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Healthy Communities - Healthy Eating

Why is healthy eating important? 

Most Australians understand why it’s important to eat a healthy well-balanced diet. Healthy eating can prevent the development of obesity and the chronic diseases associated with it. More recently we have also begun to understand the positive impact that healthy eating can have on our mental health.

What are we doing? 

The Healthy Communities team understands that the food decisions we make are not just down to individual choices. There is a range of different factors which can impact our diets such as the affordability and availability of fresh fruit, vegetables and drinking water.

Our team aims to address all of the barriers which prevent people from eating a healthy well-balanced diet. We work to improve Healthy Eating in the following areas:

Healthier Eating

Reducing sugar-sweetened beverages
The Healthy Communities team aims to make water the main choice of beverage. Sugar-sweetened Beverages include sugar-sweetened soft drinks, energy drinks, fruit drinks, sports drinks, ready-to-drink iced tea, flavoured water and cordial.

In 2017, we developed H2Only Schools – an initiative aimed at removing sugary drinks at schools in the Geelong region and ensuring children are only drinking water at school.

Over one-third of schools in the Geelong region are now H2Only schools.

See the results from H2Only Schools in our infographic here.

Choose Water Everday 

The "Choose Water Every Day" campaign is a collaboration between G21 (Geelong Regional Alliance), councils, and partners in the South West Victoria region. The aim of the campaign is to utilise social media platforms, as well as various communication tools to encourage water as the drink of choice in the G21 region this summer and promote health and wellbeing by encouraging and supporting healthy behaviours. 

Why is water the best drink for good health?

Water is the best choice for keeping the body hydrated. It has no added sugar, no kilojoules and is not fizzy, so is much better for your teeth and the waistline. Soft drinks are highly acidic and this, along with high levels of added sugar, can damage teeth and lead to tooth decay.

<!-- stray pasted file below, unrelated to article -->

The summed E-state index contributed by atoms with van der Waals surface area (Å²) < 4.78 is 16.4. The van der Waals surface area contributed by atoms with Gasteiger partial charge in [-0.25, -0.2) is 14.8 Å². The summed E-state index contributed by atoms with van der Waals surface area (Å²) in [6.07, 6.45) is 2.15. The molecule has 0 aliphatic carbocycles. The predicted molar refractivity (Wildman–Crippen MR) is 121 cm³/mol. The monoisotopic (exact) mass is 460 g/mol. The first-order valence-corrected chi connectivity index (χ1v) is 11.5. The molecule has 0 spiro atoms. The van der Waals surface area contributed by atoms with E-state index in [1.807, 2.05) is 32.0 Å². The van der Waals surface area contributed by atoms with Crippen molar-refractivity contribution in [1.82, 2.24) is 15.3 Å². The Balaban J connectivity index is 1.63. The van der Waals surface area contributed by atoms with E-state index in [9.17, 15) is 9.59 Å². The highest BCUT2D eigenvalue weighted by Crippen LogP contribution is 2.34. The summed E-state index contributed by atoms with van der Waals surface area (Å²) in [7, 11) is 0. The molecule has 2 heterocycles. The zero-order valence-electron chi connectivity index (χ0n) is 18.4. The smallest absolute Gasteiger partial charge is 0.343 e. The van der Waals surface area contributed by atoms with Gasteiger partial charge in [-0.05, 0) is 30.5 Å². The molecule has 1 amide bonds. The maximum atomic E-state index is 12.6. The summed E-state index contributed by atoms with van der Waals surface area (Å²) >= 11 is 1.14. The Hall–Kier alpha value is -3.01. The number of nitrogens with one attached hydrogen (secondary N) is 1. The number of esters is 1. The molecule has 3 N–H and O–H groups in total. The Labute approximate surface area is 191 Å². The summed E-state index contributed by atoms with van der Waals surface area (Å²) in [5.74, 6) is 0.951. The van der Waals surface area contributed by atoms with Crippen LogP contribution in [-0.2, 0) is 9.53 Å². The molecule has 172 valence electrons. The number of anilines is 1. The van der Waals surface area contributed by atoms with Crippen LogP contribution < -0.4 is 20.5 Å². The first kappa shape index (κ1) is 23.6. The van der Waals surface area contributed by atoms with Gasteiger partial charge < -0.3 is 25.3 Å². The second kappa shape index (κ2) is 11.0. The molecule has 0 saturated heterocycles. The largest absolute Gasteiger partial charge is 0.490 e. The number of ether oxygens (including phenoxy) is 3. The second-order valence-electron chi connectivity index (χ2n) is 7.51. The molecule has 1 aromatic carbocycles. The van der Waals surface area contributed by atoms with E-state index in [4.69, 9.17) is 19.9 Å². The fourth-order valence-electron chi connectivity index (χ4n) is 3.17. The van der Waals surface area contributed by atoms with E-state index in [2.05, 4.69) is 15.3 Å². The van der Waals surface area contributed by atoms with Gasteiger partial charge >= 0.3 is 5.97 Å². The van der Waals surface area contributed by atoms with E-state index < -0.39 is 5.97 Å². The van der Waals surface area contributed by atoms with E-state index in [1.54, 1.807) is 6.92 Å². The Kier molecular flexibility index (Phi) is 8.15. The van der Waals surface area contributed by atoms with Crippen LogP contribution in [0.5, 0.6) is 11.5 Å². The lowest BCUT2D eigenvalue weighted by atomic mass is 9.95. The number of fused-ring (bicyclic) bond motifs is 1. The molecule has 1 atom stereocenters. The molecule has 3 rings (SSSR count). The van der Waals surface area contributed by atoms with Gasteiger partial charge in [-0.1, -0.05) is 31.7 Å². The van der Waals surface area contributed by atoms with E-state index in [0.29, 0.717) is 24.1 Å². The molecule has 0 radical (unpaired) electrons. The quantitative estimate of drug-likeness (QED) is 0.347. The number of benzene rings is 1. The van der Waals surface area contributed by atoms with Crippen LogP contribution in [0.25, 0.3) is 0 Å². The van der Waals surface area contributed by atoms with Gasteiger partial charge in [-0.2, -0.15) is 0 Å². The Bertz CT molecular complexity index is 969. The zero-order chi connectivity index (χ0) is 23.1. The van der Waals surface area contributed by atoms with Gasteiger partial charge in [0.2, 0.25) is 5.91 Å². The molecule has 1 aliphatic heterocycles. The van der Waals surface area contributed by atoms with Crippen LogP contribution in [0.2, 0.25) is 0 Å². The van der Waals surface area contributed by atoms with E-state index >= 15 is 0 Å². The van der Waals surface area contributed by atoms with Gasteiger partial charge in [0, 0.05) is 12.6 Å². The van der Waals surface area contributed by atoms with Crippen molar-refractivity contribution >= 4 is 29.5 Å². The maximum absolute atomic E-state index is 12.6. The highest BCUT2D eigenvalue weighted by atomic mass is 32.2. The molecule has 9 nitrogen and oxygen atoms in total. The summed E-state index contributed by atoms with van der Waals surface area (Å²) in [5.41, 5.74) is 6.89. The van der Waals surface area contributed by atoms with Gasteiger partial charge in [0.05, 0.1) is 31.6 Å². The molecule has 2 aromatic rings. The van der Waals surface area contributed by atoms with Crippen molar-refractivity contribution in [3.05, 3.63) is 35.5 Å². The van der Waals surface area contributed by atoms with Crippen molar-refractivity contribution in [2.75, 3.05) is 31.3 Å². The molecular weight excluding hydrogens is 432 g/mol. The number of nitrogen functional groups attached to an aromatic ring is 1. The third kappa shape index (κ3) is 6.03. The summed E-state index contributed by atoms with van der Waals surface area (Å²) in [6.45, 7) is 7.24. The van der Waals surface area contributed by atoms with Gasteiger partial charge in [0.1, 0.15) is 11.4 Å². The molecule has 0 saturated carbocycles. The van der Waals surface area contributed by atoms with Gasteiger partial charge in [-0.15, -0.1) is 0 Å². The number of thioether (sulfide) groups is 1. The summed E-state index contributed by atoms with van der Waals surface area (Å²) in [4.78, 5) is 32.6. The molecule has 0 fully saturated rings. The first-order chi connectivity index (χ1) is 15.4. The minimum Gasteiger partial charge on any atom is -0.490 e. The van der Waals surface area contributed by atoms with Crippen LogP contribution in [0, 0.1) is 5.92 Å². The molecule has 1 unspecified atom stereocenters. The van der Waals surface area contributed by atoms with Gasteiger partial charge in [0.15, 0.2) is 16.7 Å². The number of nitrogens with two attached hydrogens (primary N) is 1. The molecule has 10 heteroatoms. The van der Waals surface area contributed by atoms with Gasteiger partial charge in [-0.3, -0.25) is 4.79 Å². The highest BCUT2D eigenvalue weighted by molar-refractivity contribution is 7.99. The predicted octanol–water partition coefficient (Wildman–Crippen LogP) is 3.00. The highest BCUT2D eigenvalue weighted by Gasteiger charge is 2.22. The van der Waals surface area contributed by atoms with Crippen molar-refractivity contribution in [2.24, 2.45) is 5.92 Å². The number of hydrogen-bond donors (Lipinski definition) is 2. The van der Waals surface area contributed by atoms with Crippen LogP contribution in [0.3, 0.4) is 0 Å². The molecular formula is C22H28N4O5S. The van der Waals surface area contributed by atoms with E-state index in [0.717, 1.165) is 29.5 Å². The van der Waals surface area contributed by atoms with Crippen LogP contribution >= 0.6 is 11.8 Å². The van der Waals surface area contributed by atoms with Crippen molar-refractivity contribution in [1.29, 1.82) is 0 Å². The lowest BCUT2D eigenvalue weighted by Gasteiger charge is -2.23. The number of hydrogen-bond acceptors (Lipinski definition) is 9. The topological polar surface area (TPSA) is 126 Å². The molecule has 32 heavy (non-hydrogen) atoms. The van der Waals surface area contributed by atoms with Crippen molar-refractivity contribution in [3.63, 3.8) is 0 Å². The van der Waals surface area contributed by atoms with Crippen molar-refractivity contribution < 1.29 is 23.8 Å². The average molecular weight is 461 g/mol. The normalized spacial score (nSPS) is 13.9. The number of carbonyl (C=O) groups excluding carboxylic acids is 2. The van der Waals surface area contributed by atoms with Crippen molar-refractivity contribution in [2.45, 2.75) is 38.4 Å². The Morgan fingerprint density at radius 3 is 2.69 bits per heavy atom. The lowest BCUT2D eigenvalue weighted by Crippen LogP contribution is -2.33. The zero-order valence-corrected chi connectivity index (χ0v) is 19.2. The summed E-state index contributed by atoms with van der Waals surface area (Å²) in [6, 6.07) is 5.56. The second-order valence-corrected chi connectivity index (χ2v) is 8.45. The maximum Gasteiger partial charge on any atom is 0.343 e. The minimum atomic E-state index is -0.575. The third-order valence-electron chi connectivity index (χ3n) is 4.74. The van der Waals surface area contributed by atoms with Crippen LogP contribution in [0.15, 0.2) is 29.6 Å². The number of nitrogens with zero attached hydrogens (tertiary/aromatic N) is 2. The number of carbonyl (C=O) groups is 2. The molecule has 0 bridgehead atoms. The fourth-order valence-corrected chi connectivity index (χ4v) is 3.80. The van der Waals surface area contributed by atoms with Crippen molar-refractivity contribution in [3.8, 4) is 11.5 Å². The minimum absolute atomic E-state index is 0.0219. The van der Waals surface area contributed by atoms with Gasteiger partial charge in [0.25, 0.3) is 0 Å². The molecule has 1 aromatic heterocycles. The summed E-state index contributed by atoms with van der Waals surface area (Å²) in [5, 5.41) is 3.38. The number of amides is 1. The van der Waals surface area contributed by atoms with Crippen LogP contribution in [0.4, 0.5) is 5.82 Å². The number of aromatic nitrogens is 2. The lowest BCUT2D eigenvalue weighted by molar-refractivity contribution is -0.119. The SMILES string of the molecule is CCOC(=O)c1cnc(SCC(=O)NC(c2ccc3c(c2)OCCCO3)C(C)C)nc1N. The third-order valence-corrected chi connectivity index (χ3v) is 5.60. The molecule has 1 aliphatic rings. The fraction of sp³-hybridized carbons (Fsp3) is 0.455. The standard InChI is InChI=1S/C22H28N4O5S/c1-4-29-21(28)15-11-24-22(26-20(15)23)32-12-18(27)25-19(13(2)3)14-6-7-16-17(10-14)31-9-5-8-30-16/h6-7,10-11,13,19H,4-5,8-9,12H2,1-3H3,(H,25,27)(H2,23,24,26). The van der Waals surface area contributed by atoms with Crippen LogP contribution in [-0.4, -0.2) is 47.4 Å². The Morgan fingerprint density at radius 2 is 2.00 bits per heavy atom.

Drinking soft drinks and other drinks with added sugar, can lead to putting on excess weight or becoming obese, and this may increase the risk of developing type 2 diabetes, heart disease and some cancers (ABS 2014). 

Keeping the body hydrated is essential for good health. Dehydration can lead to feelings of tiredness, thirst, weakness, lethargy, the senses become weak and psychological reaction times will be impaired. 

Water is the best choice for hydration and therefore swapping sugary drinks for water can help to improve health and wellbeing for everyone (WHO 2015).

How can you support this campaign?

The Choose Water team have developed posters, social media images and a guide for how to use them. The resources can be accessed here. Please post, print and display where appropriate and use the hashtag #CHOOSEWATEREVERYDAY

For more information on Sugary Drinks go to: 

h30challenge.com.au

www.rethinksugarydrink.org.au

www.cancervic.org.au/healthyweight
 

Increasing vegetable consumption
The Healthy Communities team are currently planning with other organisations to increase vegetable consumption across our region. We also work in this area with our Community Kitchens program. See more about the Community Kitchens program here. 

Healthy Choices 
We also work to improve the health of our staff and visitors across Barwon Health sites. Healthy Choices is a set of guidelines created by the Victorian Government. The guidelines are a traffic light system to classify foods and drinks as:

Traffic

In 2014, we applied the Healthy Choices at our Barwon Health University Hospital Geelong and the McKellar Centre. We labelled all the food and drinks in the cafes and vending machines according to their nutritional value.

In 2017, we took our exciting results and made these infographics.

Related Links

H2Only  Healthy Choices ICON  Contact us

 

Last Modified: Friday, 19 July 2019